Licenses and Registrations -
-Handgun Registration - 200EB per weapon at time of purchase or within three days of bringing a firearm into the city.
Portland in specific and Oregon in general does not believe in long or recurring prison sentences. Portland has established the idea of Exile From the Territory. Repeat offenders are simply thrown out of the city, county or state, depending on the severity of the crime. This usually occurs on the fourth offense of a type. (i.e. weapons charges, assault, rape, etc.) Returning to a Territory you have been exiled from is punishable by fines and/or jail time, and will step you up to the next level of exile. (i.e. city to county)
For those who simply refuse to abide by their Exile, they developed Enforced Exile. A behavioral modification chip is installed in the offender's neural processor (a processor will be fitted if not already equiped) and bonded so it cannot be removed. From then on, attempted entry into an Exiled Territory will cause the offender physical pain. This pain is the rough equivalent of a migraine headache, including all the usual symptoms thereof, and pain editors and drugs will not compensate. This pain is not a gradual onset, either; it happens the instant the border is crossed. (This fact is demonstrated to the offender to prevent them from trying to drive across the border and thus cause an accident)
The implant contains a GPS receiver attuned to the borders of Oregon. For humanitarian reasons, the northern border is defined by the north bank of the columbia, to prevent drownings. In the same fashion, the western border is defined as 50 feet inland from the ocean at estimated high tide.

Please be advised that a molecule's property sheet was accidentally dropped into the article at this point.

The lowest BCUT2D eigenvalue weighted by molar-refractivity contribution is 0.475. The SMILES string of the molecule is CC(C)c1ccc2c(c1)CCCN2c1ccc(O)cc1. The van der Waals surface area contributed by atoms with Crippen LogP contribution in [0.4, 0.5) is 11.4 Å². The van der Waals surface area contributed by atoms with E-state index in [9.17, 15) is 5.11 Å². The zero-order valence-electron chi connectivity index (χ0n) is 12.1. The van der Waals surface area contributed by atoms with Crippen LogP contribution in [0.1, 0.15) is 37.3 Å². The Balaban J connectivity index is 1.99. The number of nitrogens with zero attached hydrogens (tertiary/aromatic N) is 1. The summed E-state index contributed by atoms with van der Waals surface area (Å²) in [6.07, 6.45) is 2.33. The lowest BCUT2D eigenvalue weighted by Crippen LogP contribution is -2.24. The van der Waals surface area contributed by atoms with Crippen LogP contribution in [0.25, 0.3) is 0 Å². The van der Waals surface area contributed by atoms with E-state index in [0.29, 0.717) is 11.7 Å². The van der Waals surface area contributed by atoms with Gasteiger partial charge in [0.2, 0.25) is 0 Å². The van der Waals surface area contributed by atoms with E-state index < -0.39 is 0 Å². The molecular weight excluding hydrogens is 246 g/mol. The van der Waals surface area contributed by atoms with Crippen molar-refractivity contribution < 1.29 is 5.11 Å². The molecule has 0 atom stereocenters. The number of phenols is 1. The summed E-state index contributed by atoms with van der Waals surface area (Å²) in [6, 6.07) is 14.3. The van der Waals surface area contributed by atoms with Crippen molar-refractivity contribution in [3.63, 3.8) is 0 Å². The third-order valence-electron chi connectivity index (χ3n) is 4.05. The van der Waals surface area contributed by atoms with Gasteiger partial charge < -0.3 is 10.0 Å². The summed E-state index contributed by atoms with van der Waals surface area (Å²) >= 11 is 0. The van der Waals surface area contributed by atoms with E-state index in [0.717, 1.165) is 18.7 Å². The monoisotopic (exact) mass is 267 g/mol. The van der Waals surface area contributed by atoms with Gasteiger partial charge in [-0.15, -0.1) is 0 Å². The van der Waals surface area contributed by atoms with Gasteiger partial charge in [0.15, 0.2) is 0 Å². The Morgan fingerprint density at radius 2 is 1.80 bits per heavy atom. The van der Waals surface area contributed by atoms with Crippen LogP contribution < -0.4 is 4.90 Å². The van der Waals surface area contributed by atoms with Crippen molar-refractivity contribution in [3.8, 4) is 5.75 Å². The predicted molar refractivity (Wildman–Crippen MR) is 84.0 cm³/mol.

The implant itself is a rather nasty device. Once installed, nanomachines run additional wiring into the cerebral cortex of the recipient, binding the device so thoroughly that it would take hours of surgery to remove the traces; the patient would likely die in the attempt. Since Enforced Exile is a permanent punishment, the designers did not make it possible to remove.
We were cruising down I-5, doing a steady 75mph when this grey streak flew past us like we were standing still. The general impression we got was of a new model import, doing something around 120mph. A couple miles farther down the road, a black, red and blue streak goes by doing around Warp 5, scares the hell out of us. We saw him five miles later, turns out it was a Trooper in a new Max Interceptor, he had that import pulled over on the side of the Interstate writing him a ticket.
We pulled off for lunch at the next town, and wouldn't you know it, that Trooper stopped in for some cofee. We asked him about it, and he said he saw the import go by, then waited a few minutes to give him a head start. He wanted to see how fast that Interceptor would go...
--Jack Killian, excerpted from The Northwest Traveller--